Will Forte's Dramatic Talent Begins in 'Run & Jump'

Will Forte is known for his wild comic screams, but in the new film Run & Jump, he's heartbreakingly quiet. 

This article is from the archive of our partner .

Will Forte is known for his wild comic screams, but in the new film Run & Jump, he's heartbreakingly quiet.

In the recently released movie—which Forte made before he starred in Alexander Payne's award-winning Nebraska—Forte plays Ted, a researcher come to observe Conor (Edward MacLiam), the patriarch of an Irish family recovering from a stroke. Ted aims to be an impartial observer, an invisible wallflower, but soon becomes a member of the family, and, at times, a surrogate for Conor, who has become enigmatic and childlike, fixating on animals. Forte manages to capture Ted's inner warmth, even as the character attempts to keep his professional distance. The budding romance between him and Conor's wife Vanetia (Maxine Peake) is sweet and never veers into soap opera territory.

The fact that Run & Jump and Nebraska happened to come out in succession, was simply happenstance, Forte told us in an interview last week, but together they show someone both learning and coming into his own as a dramatic actor. Of course, he also explained that he's not going to stop all the comedy that might embarrass his family.

A lot of people are saying Nebraska’s your first dramatic role, but you filmed this before right?

Yeah. I did this in Ireland. We finished it about three months before I went out to Nebraska.

How did you get involved in this little Irish movie?

The director, Steph Green, approached me about it. I don’t know why she thought about me for this role, but she somehow had me in mind for it. At that point it really kind of came out of the blue. I read the script and thought it was great. It just seemed so different I just thought: what the heck, why not? Go to Ireland have this really fun experience. I had no idea if I could do it or not,  but she was much more confident that I could do it than I was and she eventually won me over with that confidence. It just was really really a wonderful experience.

 In that period, did you ask Steph "Why me?"

I did ask her why. She knows my agent and I think just got some kind of list of clients at the agency and for one reason or another picked me off that list. You would have to ask her. I still don’t know. I’m happy she did. Had I read the script I know I would have loved the story,  but I don’t know if I would have said, “Oh yeah, I would be totally right for this role. “ So just the fact that she came to me. That definitely was the only reason I did it. I would have never even thought to try out for it.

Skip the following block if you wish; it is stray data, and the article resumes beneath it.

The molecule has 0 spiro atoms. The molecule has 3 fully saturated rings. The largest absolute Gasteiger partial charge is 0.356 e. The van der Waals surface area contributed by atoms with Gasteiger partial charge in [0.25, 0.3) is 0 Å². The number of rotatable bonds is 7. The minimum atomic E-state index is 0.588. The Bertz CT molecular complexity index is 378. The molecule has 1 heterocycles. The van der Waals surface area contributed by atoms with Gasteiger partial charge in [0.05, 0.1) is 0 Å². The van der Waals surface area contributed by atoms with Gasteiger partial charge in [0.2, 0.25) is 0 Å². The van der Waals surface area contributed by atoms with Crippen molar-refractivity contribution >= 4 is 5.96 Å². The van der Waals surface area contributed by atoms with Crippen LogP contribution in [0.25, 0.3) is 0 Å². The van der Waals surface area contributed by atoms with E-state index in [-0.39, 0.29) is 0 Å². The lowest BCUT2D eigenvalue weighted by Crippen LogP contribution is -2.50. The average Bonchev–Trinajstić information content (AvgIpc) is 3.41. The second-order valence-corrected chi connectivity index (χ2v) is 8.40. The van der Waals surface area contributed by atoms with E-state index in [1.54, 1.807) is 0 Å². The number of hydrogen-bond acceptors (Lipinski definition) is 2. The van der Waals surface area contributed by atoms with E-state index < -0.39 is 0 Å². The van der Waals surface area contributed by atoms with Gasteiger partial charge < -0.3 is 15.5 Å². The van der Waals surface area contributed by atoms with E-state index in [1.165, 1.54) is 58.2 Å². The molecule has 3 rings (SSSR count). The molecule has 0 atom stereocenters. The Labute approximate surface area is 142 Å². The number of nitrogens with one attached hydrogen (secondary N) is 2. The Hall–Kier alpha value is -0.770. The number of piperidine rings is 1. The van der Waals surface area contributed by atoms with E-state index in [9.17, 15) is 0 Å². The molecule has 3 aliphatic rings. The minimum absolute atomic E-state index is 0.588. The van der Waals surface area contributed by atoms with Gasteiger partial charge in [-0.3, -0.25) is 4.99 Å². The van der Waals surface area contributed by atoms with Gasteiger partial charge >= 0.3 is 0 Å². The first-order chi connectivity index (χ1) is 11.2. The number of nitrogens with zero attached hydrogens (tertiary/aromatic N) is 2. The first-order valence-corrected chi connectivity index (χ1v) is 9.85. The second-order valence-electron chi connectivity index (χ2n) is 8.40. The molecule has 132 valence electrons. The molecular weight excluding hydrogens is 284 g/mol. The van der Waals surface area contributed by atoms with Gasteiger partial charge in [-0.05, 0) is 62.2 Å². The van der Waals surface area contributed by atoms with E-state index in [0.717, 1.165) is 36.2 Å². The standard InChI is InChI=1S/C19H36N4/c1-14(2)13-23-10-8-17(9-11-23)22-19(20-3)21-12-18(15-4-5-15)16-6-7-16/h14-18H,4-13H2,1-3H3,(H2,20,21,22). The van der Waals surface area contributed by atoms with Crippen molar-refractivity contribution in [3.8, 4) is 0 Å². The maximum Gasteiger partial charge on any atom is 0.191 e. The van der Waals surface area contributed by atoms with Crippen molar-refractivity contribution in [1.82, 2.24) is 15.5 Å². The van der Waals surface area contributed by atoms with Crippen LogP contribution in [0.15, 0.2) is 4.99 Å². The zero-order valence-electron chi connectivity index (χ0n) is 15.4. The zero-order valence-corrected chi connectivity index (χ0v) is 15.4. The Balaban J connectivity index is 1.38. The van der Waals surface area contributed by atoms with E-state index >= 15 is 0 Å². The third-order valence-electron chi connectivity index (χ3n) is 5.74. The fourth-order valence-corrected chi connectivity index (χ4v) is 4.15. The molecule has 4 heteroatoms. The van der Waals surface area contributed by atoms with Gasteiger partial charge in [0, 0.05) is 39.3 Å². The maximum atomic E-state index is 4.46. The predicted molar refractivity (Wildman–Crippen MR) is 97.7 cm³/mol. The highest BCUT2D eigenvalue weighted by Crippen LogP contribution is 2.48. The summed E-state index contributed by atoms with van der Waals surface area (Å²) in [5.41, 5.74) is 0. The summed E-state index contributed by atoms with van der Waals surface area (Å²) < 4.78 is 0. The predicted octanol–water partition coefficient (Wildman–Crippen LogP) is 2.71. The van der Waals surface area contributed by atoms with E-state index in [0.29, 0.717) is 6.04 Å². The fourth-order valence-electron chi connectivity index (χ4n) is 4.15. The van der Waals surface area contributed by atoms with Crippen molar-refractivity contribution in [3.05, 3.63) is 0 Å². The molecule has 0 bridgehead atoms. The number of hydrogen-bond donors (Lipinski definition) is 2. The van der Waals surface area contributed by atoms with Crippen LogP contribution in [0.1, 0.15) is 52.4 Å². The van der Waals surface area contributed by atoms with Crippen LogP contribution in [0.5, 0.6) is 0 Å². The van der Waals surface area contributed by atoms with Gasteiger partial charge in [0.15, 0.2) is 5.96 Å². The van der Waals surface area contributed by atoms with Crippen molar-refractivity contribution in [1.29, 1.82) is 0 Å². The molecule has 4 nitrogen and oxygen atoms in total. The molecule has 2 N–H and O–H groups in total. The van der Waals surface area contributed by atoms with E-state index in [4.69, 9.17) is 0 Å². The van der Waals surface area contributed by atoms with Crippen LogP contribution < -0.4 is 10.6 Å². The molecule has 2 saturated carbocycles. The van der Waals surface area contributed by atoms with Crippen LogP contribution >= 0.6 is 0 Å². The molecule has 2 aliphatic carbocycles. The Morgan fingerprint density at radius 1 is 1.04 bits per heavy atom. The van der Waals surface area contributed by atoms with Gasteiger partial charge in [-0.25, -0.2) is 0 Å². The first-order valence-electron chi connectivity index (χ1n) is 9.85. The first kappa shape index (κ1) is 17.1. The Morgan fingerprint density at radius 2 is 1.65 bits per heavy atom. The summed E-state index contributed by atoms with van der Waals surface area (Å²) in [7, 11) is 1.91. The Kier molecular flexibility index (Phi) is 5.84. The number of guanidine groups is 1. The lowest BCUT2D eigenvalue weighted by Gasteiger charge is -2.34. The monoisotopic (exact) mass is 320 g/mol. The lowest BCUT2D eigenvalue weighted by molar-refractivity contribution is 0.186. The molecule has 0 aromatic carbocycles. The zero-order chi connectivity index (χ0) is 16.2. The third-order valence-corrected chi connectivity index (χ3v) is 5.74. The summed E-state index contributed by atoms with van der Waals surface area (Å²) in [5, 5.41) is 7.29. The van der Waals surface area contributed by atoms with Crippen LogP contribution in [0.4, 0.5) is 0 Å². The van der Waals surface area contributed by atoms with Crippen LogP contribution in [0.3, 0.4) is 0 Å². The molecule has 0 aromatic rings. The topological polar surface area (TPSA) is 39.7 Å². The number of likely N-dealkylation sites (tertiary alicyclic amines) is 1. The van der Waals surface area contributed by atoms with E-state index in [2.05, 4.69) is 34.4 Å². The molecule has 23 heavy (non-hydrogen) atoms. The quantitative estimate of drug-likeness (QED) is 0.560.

Can you talk about approaching this character Ted, since it came out of the blue for you? He’s such a quiet character, which I feel like has elements of your character in Nebraska.

It’s very interesting. When I read Nebraska, I loved the story and the character made a lot of sense in my brain. It felt like: oh I know exactly who this person is. It just made sense to me. When I read Run & Jump, I loved the story, but I didn’t really know what she wanted from the character and it wasn’t so clear from reading the script. There’s a lot of subtlety. So it really was this process of getting together with Steph and figuring out what she was looking for, and also, because it was the first time I was doing this kind of role. I was constantly questioning how I was doing in my head, and it took a while to get comfortable. Once I did, it was really really just an amazing experience.

What was going to Ireland like? Did the setting help your thoughts about the movie and your character and these people?

There were positives and negatives to doing it Ireland. The negative was just being so far away from family and friends. It was really scary. It was such a new experience. My phone didn’t really work out there. So I was just completely all alone. The first week I just thought, why did I do this? I felt like I was doing a really bad job. I’m used to comedy so it’s kind of easier to gage how you think you’re doing. When I was out there, I just had time to go to worst case scenarios in my head, when all along I was doing fine, but I just drive myself crazy. Steph would be nice and say, “Oh that was really good,” but in my head I would say, “oh she’s just saying that. I did a horrible job.” Then after a while you just keep doing it and feeling better about stuff.

The positives far outweighed the negatives. The positive of doing it in Ireland. First of all, just this amazing experience in a place I had only spent three days before production. And being in Ireland I felt this safety and privacy for some reason. I felt I was just so far away from home. You feel like, if I’m really horrible at this, it will just kind of stay here in Ireland. Which probably is not the case. But in my head. It gave me this real security blanket feeling of being able to try this new thing.